Raped and Almost Killed for Her Organs, Chinese Woman Tells Horrifying Story
In 2006, a Chinese woman from the southwestern metropolis of Chongqing was abducted by a group of men who tied her up and brought her to a military hospital. There, she very nearly became a victim of forced organ harvesting—a business run by powerful groups in the communist regime that is believed to have killed tens of thousands of innocent people.
Now in her 40s, Deng Guangying looks and sounds like an average Chinese peasant woman. It was this appearance that may have gotten her onto the doctor’s chopping block, she said in a Jan. 24 interview with the New York-based broadcaster New Tang Dynasty (NTD) Television.
“That day, I was tied up by this group of people and sent to an operating room in the 324 Hospital of the People’s Liberation Army. I couldn’t move at all,” she said.
When a doctor arrived in the room and asked her for her consent in “voluntarily donating her organs,” she knew they wanted her life.
“I answered immediately, ‘this is not voluntary, I was dragged here by force. I will never donate my organs. I don’t want to die, I want to go home.'” Deng was saved only when the local chief of the paramilitary police barged into the room. “Deng Guangying has a relative working in the government,” he said. “The operation can’t continue.” They let her go.
Deng was also interviewed by Boxun, a U.S.-based Chinese-language dissident website.
When the gang of men broke into her rental home, beat her, stole all her valuables, and then abducted her, she had assumed they were ordinary criminals. Later, she realized the authorities had a hand in it. The men handling her were police and tried to make her sign legal documents giving up her organs, she said.
“I know people are secretly abducted,” Deng said. “Several people I know have been killed this way.”
When she refused to sign, the police threatened to mutilate her. She insisted, and her fingers were cut off. When she screamed, the police beat her until she had lost seven teeth and was deaf in her right ear.
Deng recalled the police saying, “Directives from the top: Those with healthy organs must donate.”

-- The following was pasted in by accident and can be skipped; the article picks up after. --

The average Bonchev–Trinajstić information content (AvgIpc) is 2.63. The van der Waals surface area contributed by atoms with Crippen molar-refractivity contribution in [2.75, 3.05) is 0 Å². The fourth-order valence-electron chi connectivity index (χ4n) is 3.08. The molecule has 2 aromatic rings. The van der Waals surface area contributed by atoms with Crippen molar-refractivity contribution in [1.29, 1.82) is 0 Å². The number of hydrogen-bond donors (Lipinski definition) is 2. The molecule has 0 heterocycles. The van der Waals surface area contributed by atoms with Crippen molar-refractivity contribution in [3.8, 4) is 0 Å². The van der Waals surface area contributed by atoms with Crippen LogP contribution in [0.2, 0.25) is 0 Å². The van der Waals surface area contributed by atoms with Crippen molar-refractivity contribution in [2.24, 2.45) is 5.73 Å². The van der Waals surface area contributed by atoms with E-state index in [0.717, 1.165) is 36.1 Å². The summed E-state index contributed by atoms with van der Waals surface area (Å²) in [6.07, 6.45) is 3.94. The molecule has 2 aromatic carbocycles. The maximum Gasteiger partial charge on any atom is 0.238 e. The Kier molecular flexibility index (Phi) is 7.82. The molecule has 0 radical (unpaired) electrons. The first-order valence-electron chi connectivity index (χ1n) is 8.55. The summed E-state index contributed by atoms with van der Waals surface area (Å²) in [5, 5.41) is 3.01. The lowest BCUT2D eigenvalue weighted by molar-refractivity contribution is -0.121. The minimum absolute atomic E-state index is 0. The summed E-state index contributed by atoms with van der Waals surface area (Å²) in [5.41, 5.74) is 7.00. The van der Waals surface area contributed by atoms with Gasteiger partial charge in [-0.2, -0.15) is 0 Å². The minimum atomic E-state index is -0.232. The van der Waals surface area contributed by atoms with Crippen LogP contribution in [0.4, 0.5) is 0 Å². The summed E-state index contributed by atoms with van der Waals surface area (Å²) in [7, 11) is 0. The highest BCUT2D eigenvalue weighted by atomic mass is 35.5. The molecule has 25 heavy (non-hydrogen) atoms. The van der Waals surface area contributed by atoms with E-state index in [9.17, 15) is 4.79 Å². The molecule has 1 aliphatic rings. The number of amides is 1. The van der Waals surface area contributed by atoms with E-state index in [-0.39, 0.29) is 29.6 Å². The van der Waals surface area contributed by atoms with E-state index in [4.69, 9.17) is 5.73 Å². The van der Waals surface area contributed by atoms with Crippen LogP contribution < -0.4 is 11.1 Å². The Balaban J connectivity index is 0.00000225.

Unable to force her to sign the document, the police traveled to her relatives’ homes in Hechuan, a district of Chongqing, to pressure them.
First was Deng’s younger brother, who refused to sign the agreement. Her older brother gave in after being offered a bribe worth about $7,000.
What saved Deng was the fact that a relative of hers was an official at the Chongqing procuratorate. Her younger brother contacted this relative, who pulled strings with the police to cancel the operation, she told NTD.
According to human rights investigators, the Chinese authorities have been harvesting the organs of dissidents and prisoners of conscience since the 1990s. Reports estimate that 60,000 people, the majority of them adherents of the Falun Gong spiritual practice, have been murdered in this way between 2000 and 2008.
Search for Justice Ends in Rape
Incensed by her experiences, Deng Guangying tried to appeal her case. In Chongqing, this proved useless.
Zhou Hongliang, an official at the Chongqing complaint office, told her flatly that the men behind organ harvesting were none other than the city’s Communist Party chief Bo Xilai and his head of police, Wang Lijun. Under this political environment, it would be impossible to make any headway.
In 2013, when Bo and Wang were purged after losing a power struggle with new Chinese leader Xi Jinping, Deng thought she had an opportunity to see justice done.
She went to Beijing, but here even worse experiences awaited. With her relative unable to protect her, the police not only dismissed her case but took her to a field in the outskirts of the capital and raped her. The officers involved took photos and tried to force her to accept 100 yuan (about $15) in order to frame her as a prostitute.
When Deng turned out to be pregnant, the Beijing police forced her to drink a solution that induced miscarriage.
All the while, her attempts at petitioning met with threats, surveillance, and other forms of interference. Epoch Times was unable to independently verify the story of Deng Guangying.
“Many female petitioners are raped and murdered in Beijing,” Deng said. “Last year, the bodies of women and articles of clothing belonging to the police have been found beyond the hills of Lucun.”